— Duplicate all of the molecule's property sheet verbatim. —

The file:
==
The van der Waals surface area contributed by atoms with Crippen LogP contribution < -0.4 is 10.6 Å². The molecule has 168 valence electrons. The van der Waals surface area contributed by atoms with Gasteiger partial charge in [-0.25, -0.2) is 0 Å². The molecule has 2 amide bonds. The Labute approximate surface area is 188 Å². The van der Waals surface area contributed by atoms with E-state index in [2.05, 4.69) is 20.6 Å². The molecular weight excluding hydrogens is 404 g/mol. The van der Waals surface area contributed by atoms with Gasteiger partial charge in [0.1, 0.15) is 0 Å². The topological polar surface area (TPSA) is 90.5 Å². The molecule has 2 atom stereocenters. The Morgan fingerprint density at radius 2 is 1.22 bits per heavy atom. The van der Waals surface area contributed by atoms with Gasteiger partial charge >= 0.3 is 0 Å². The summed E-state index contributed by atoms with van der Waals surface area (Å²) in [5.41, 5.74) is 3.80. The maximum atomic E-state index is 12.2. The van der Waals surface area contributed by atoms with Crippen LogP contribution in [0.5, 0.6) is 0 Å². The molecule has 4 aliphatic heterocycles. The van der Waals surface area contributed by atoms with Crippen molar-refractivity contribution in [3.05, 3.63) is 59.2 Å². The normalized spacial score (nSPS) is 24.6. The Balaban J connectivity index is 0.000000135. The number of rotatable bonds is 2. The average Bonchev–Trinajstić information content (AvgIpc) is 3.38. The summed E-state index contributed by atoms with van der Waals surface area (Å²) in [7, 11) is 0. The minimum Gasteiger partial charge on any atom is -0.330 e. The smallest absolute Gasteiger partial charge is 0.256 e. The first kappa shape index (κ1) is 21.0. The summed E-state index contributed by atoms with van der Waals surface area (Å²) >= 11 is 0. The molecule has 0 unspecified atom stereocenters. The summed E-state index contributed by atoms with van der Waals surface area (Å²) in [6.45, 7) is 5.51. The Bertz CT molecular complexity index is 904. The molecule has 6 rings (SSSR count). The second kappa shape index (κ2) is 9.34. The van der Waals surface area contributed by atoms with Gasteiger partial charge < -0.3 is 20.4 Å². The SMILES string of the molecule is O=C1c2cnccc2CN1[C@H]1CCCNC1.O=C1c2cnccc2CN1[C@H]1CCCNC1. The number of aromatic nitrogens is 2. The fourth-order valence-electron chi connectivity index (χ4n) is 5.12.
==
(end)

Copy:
The van der Waals surface area contributed by atoms with Crippen LogP contribution < -0.4 is 10.6 Å². The molecule has 168 valence electrons. The van der Waals surface area contributed by atoms with Gasteiger partial charge in [-0.25, -0.2) is 0 Å². The molecule has 2 amide bonds. The Labute approximate surface area is 188 Å². The van der Waals surface area contributed by atoms with E-state index in [2.05, 4.69) is 20.6 Å². The molecular weight excluding hydrogens is 404 g/mol. The van der Waals surface area contributed by atoms with Gasteiger partial charge in [0.1, 0.15) is 0 Å². The topological polar surface area (TPSA) is 90.5 Å². The molecule has 2 atom stereocenters. The Morgan fingerprint density at radius 2 is 1.22 bits per heavy atom. The van der Waals surface area contributed by atoms with Gasteiger partial charge >= 0.3 is 0 Å². The summed E-state index contributed by atoms with van der Waals surface area (Å²) in [5.41, 5.74) is 3.80. The maximum atomic E-state index is 12.2. The van der Waals surface area contributed by atoms with Crippen LogP contribution in [0.5, 0.6) is 0 Å². The molecule has 4 aliphatic heterocycles. The van der Waals surface area contributed by atoms with Crippen molar-refractivity contribution in [3.05, 3.63) is 59.2 Å². The normalized spacial score (nSPS) is 24.6. The Balaban J connectivity index is 0.000000135. The number of rotatable bonds is 2. The average Bonchev–Trinajstić information content (AvgIpc) is 3.38. The summed E-state index contributed by atoms with van der Waals surface area (Å²) in [7, 11) is 0. The minimum Gasteiger partial charge on any atom is -0.330 e. The smallest absolute Gasteiger partial charge is 0.256 e. The first kappa shape index (κ1) is 21.0. The summed E-state index contributed by atoms with van der Waals surface area (Å²) >= 11 is 0. The molecule has 0 unspecified atom stereocenters. The summed E-state index contributed by atoms with van der Waals surface area (Å²) in [6.45, 7) is 5.51. The Bertz CT molecular complexity index is 904. The molecule has 6 rings (SSSR count). The second kappa shape index (κ2) is 9.34. The van der Waals surface area contributed by atoms with Gasteiger partial charge < -0.3 is 20.4 Å². The SMILES string of the molecule is O=C1c2cnccc2CN1[C@H]1CCCNC1.O=C1c2cnccc2CN1[C@H]1CCCNC1. The number of aromatic nitrogens is 2. The fourth-order valence-electron chi connectivity index (χ4n) is 5.12.